Home' Advocate Communications : Fiordland Advocate 17 March 2011 Contents LOCAL NEWS
17 March, 2011 | Page 3
Former Silver Fern Julie Carter is on a
mission to help Fiordlanders keep fit -- and
neither old age nor new motherhood is an
excuse to miss out.
Spurred on by learning that there are
currently around 28 expectant mothers in
the Te Anau basin, Ms Carter who moved
here last year with her partner Brendan
Hiatt and their children Ben and Lilli, has
begun "Buggy-fi t " sessions. Held once
a week, they are specifically targetting
mothers of babies who want to get back
into exercise, exercise more consistently,
feel better and have more energy,
strengthen tired muscles and generally
have some fun with their baby.
Feedback from her daughter Lilli, now aged
three, has helped finalise some of the
routines with other inspiration coming from
the Internet and similar fitness programmes
elsewhere. The exercises are modelled on
an aerobics workout using the buggy as a
prop and feature everything from squats
and leg lifts to moves that accompany
Anyone is welcome to join in by bringing
their baby, buggy, water bottle and suitable
exercise clothes and footwear along to
the Fiordland Events Centre at 10am on
Thursdays. The cost is $3 a time -- $4 if the
weather forces the session indoors.
Since leaving competitive netball about
10 years ago and having two children, Ms
Carter said the idea had been motivated
equally by her own desire to try new ways of
getting fit and easing herself back into the
workforce by putting her physical education
degree to good use.
To that end she has also developed her
own Fiordland version of the Southland
Junior Netball Academy programme
and, beginning in May, is offering eight
to 11-year-olds the chance to enrol in
weekly, intensive skills training focusing
on the basics such as ball handling,
footwork, confidence and working in a
confined space. Participants would follow a
structured programme. The cost is $60.
"I've got this netball experience to offer
Saturday," she said. "This is a way to do it
mid-week and not be committed to a team."
Before that she plans to run a three-day
intensive Excell-net course from April 1
to 3 for 12 to 14-year-olds to hone their
technique ahead of the new netball season.
This also is open to those outside the
district. Registrations close on March 20.
Other ideas in the pipeline include exercise
classes for older folk, particularly those who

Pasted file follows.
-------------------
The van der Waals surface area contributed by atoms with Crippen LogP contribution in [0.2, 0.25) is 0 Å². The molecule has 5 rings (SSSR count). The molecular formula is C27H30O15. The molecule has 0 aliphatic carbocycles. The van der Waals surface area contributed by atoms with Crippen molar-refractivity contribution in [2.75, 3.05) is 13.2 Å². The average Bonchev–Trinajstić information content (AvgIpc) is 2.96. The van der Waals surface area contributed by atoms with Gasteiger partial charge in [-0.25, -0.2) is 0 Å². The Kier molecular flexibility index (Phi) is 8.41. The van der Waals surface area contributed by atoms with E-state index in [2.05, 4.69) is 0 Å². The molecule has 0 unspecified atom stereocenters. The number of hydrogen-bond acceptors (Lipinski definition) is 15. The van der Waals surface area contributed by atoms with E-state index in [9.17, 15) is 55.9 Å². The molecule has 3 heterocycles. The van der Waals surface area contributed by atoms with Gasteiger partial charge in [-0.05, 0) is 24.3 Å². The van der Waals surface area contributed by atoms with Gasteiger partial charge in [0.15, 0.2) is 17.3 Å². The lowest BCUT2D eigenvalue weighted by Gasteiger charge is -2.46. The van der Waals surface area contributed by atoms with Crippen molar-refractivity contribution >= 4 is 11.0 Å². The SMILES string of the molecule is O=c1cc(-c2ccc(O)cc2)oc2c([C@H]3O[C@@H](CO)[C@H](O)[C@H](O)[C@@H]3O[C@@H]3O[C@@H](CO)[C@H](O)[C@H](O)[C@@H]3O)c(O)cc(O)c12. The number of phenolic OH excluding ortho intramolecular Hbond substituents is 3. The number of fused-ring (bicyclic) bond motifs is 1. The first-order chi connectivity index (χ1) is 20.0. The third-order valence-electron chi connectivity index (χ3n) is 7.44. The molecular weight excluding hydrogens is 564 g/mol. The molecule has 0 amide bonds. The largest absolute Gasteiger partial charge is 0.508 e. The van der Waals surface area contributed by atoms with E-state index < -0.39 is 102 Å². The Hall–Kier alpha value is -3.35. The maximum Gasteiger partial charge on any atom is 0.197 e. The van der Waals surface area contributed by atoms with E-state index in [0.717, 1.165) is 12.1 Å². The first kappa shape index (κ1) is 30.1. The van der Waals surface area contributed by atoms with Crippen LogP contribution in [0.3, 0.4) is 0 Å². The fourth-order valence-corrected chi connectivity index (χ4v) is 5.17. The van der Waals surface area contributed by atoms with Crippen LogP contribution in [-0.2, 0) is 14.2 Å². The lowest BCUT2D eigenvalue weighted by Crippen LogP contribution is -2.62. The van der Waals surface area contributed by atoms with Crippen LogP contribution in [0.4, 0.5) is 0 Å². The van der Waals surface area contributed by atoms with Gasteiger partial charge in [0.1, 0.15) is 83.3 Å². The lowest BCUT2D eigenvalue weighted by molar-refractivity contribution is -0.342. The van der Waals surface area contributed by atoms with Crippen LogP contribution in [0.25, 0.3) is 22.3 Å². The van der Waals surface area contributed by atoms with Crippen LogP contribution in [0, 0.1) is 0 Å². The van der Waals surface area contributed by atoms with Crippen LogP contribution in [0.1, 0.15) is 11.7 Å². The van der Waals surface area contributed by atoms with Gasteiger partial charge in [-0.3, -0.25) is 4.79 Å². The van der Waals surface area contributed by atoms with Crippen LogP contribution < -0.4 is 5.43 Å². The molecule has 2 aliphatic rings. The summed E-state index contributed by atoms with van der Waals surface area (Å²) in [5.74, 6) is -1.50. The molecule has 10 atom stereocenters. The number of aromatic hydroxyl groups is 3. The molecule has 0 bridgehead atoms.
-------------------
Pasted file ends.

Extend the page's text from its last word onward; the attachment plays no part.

may have limited mobility or joint problems,
which she intends to call "Older and Wiser".
She has been studying up on Sport
Southland's "Sit and Be Fit" programme
but also has plenty of ideas to put her own
angle on it.
Anyone interested in any of the programmes
can contact Ms Carter on (03) 249-4354.
Netball star helps Mums get back in shape
Former Silver Fern Julie Carter and daughter Lilli demonstrate some of the exercises in the Buggy-fit
routines she's leading in Te Anau.
Mr Taylor started the journey in Tauranga,
his hometown, and has been travelling
clockwise around the country. Today
(March 17) is the 111th day since his
departure on November 27, though a
significant number of days have been
spent waiting out inclement weather. On
Monday he made his way across Jackson
Bay, putting him about 13km down the
coast from Haast.
Mr Taylor, 24, described the Fiordland
coast as "big" -- big swells, big winds,
big waterfalls -- and that sometimes the
hardest part was to say no to paddling
when the sea was too rough. From his
online journal he said "Friday the 25th
(February) I got into Dusky Sound. This
was paddling in big conditions of around
three to four metres so I was terrified for
most of that paddle."
He spent quite a few days stuck around
Dusky hoping for a break in the weather,
hiding from the sandflies and trying not to
go crazy. But he acknowledges there were
worse places he could have been.
"When you look at what's happening
in the rest of the world, and what's
happened in Christchurch, it put things in
perspective," he said.
Mr Taylor has dreamed about this trip
since he was about 12 and finally decided
it was time to make it happen.
"I had to tick something off the to-do list
before life started getting in the way."
He said the trip was often more of a
mental game than a physical challenge,
though he anticipates the hardest part
of the journey is still to come. The West
Coast has not been as forgiving as
the eastern side of the country and he
doesn't expect to return to Tauranga until
May, especially as the daylight hours
are shortening. However, Mr Taylor said
that since reaching Fiordland, more than
anywhere else, people had been looking
"Paddling's like the job, but the people are
the highlight," he said.
Kayaker conquers Fiordland (Continued from Page 1)
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